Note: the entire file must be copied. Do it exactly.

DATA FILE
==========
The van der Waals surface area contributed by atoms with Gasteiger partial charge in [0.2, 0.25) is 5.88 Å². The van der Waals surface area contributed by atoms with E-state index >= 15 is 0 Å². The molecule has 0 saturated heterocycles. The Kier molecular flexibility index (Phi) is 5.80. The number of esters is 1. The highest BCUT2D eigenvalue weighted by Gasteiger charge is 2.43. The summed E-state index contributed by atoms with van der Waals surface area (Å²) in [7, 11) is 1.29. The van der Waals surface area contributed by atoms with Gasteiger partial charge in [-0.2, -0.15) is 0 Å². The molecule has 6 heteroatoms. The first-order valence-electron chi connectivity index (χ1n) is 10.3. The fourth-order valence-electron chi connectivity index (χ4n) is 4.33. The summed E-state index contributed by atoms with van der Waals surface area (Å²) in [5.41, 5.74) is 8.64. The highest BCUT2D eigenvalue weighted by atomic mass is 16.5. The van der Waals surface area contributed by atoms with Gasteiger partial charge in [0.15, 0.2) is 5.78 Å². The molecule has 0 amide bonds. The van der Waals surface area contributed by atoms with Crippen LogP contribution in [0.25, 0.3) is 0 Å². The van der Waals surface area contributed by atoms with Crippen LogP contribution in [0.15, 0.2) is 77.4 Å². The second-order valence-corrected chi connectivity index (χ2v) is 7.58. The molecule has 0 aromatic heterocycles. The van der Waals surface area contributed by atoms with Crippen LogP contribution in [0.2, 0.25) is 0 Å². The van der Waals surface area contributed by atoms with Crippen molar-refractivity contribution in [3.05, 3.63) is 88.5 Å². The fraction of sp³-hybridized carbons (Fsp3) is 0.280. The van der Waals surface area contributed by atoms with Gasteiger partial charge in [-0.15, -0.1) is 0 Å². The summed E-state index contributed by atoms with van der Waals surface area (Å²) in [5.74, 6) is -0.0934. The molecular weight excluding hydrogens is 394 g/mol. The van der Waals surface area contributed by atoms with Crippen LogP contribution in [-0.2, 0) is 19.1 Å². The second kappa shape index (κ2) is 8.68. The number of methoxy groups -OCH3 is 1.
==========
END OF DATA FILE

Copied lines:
The van der Waals surface area contributed by atoms with Gasteiger partial charge in [0.2, 0.25) is 5.88 Å². The van der Waals surface area contributed by atoms with E-state index >= 15 is 0 Å². The molecule has 0 saturated heterocycles. The Kier molecular flexibility index (Phi) is 5.80. The number of esters is 1. The highest BCUT2D eigenvalue weighted by Gasteiger charge is 2.43. The summed E-state index contributed by atoms with van der Waals surface area (Å²) in [7, 11) is 1.29. The van der Waals surface area contributed by atoms with Gasteiger partial charge in [-0.2, -0.15) is 0 Å². The molecule has 6 heteroatoms. The first-order valence-electron chi connectivity index (χ1n) is 10.3. The fourth-order valence-electron chi connectivity index (χ4n) is 4.33. The summed E-state index contributed by atoms with van der Waals surface area (Å²) in [5.41, 5.74) is 8.64. The highest BCUT2D eigenvalue weighted by atomic mass is 16.5. The van der Waals surface area contributed by atoms with Gasteiger partial charge in [0.15, 0.2) is 5.78 Å². The molecule has 0 amide bonds. The van der Waals surface area contributed by atoms with Crippen LogP contribution in [0.25, 0.3) is 0 Å². The van der Waals surface area contributed by atoms with Crippen LogP contribution in [0.15, 0.2) is 77.4 Å². The second-order valence-corrected chi connectivity index (χ2v) is 7.58. The molecule has 0 aromatic heterocycles. The van der Waals surface area contributed by atoms with Crippen LogP contribution in [0.2, 0.25) is 0 Å². The van der Waals surface area contributed by atoms with Crippen molar-refractivity contribution in [3.05, 3.63) is 88.5 Å². The fraction of sp³-hybridized carbons (Fsp3) is 0.280. The van der Waals surface area contributed by atoms with Gasteiger partial charge in [-0.15, -0.1) is 0 Å². The summed E-state index contributed by atoms with van der Waals surface area (Å²) in [5.74, 6) is -0.0934. The molecular weight excluding hydrogens is 394 g/mol. The van der Waals surface area contributed by atoms with Crippen LogP contribution in [-0.2, 0) is 19.1 Å². The second kappa shape index (κ2) is 8.68. The number of methoxy groups -OCH3 is 1.